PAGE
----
Regarding your Sept. 19 article "Can foreigners fix Bosnia?": Your headline raises the right question but your article proposes the wrong answer. Bosnia's problem is not its multitude of governments and institutions, but rather the power they have over all aspects of life. Centralization not only fails to curb that power, it is also one of the root causes of the war that your article mentions in passing, then ignores. Bosnia doesn't need a market-based democracy, but a limited government with little authority except to protect life, liberty, and the property of its citizens. A free-market economy would follow. Government can't "deliver" on economic progress; it can only get out of its way. The answer to the headline's question is an unequivocal "No."
Regarding your Sept. 23 article "World War II's latest 'victims' ": Thank you so much for running this story. It makes me cry, because my family was one of those that had to leave, and the story is heart-wrenching.
I was born after the war, but I can say with certainty that my family did not start this "operation," to paraphrase Tadeusz Cegielski. They hated the Nazis as much as other Poles did, and considered themselves Polish first.
When it came time to help out those that the Nazis were persecuting, members of my family did not hesitate to use their "Volksdeutsch" status to aid whomever they could. None of this counted when the Russians took over, and it is so sad to see that none of it counts now. There are people alive right now who would not be if it hadn't been for the brave actions of many German Poles.
These international academics, journalists, and artists who signed a petition against the memorial might even know descendants of those helped by German Poles who were willing to sacrifice themselves against the brutality of Nazi Germany's policies.
Regarding Daniel Schorr's Sept. 19 column "Different meanings of 'sacrifice' ": I remember the late 1970s during the energy crisis, when President Jimmy Carter rightly called on the country to sacrifice for the sake of conserving energy. When Ronald Reagan ran against Mr. Carter in 1980, Mr. Reagan said Americans did not have to sacrifice.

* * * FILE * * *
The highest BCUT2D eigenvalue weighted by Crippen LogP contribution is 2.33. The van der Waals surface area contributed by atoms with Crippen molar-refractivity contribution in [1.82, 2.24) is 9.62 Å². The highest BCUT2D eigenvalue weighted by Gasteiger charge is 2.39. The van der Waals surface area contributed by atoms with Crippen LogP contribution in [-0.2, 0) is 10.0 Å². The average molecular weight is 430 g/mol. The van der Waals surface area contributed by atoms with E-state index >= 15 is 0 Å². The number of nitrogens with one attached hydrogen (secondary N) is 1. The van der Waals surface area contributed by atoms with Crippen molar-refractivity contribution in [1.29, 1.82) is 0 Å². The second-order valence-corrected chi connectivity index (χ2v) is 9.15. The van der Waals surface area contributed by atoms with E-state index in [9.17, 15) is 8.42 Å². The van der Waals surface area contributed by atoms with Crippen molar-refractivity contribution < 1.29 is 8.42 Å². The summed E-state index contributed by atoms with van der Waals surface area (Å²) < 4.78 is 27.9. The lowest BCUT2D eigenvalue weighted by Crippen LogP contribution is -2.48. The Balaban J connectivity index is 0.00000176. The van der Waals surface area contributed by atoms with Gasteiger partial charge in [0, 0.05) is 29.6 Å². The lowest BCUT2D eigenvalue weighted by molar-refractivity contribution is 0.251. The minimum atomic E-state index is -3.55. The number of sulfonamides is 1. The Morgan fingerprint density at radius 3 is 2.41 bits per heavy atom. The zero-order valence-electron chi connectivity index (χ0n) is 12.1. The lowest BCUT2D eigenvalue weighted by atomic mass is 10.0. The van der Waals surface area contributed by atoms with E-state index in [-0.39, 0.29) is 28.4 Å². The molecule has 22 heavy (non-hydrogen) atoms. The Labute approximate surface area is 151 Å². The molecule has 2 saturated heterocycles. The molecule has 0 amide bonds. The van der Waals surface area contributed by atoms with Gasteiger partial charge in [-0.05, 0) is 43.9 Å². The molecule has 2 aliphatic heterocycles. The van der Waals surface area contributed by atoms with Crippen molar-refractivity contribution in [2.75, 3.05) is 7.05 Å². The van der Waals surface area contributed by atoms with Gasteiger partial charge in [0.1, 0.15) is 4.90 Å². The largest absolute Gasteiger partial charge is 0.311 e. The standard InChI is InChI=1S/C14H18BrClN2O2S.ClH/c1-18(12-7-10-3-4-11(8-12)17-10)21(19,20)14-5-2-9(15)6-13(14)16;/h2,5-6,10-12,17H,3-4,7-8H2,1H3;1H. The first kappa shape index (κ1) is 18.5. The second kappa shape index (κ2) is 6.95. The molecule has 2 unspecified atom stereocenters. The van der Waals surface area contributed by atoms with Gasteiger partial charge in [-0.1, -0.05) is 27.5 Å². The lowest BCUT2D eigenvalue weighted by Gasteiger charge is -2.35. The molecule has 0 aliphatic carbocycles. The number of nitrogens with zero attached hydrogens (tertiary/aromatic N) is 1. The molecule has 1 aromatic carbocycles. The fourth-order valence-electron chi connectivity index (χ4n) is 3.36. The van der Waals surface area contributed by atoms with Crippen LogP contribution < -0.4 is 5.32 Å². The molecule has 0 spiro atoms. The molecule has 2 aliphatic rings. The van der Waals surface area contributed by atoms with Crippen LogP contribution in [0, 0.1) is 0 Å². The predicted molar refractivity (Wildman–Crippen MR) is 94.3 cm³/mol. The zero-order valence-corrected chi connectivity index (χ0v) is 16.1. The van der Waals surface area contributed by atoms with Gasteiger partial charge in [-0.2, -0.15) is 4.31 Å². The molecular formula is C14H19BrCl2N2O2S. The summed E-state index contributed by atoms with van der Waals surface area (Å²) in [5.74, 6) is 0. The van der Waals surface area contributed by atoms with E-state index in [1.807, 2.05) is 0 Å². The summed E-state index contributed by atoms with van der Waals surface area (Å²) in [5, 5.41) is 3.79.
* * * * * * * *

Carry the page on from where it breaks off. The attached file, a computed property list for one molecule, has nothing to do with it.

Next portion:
Now, almost 30 years later, we're still debating the energy-dependence problem in relation to our national security. It seems gas-guzzling SUVs are taking over the highways. America could have done much since the Carter presidency to make us more energy efficient and less dependent on foreign oil. We are spoiled and reluctant to sacrifice, even when our survival is at risk. "Sacrifice" is seen as a dirty word. It must have pained President Bush to call for sacrifice. Will he call for business and the wealthy - who benefited royally from his tax cuts - to sacrifice? Compassionate people are willing. The only sacrifice this administration is calling for is the lives of our young men and women for the sake of war.
Paul L. Whiteley Sr.
Regarding your Sept. 12 article "Has post-9/11 dragnet gone too far?": I am a white American convert to Islam. The sense of loss of civil liberties is palpable within the Muslim community. At one time, I believed that one's religion was a matter of conscience and that a personal choice of religion would be respected in this country. Especially since 9/11, we have become a country in which anyone who is not "mainstream" is suspect.
The Monitor welcomes your letters and opinion articles. Because of the volume of mail we receive, we can neither acknowledge nor return unpublished submissions. All submissions are subject to editing. Letters must be signed and include your mailing address and telephone number.
Any letter accepted will appear in the print publication and on www.csmonitor.com.
Mail letters to 'Readers Write,' and opinion articles to Opinion Page, One Norway St., Boston, MA 02115, or fax to 617-450-2317, or e-mail to Letters .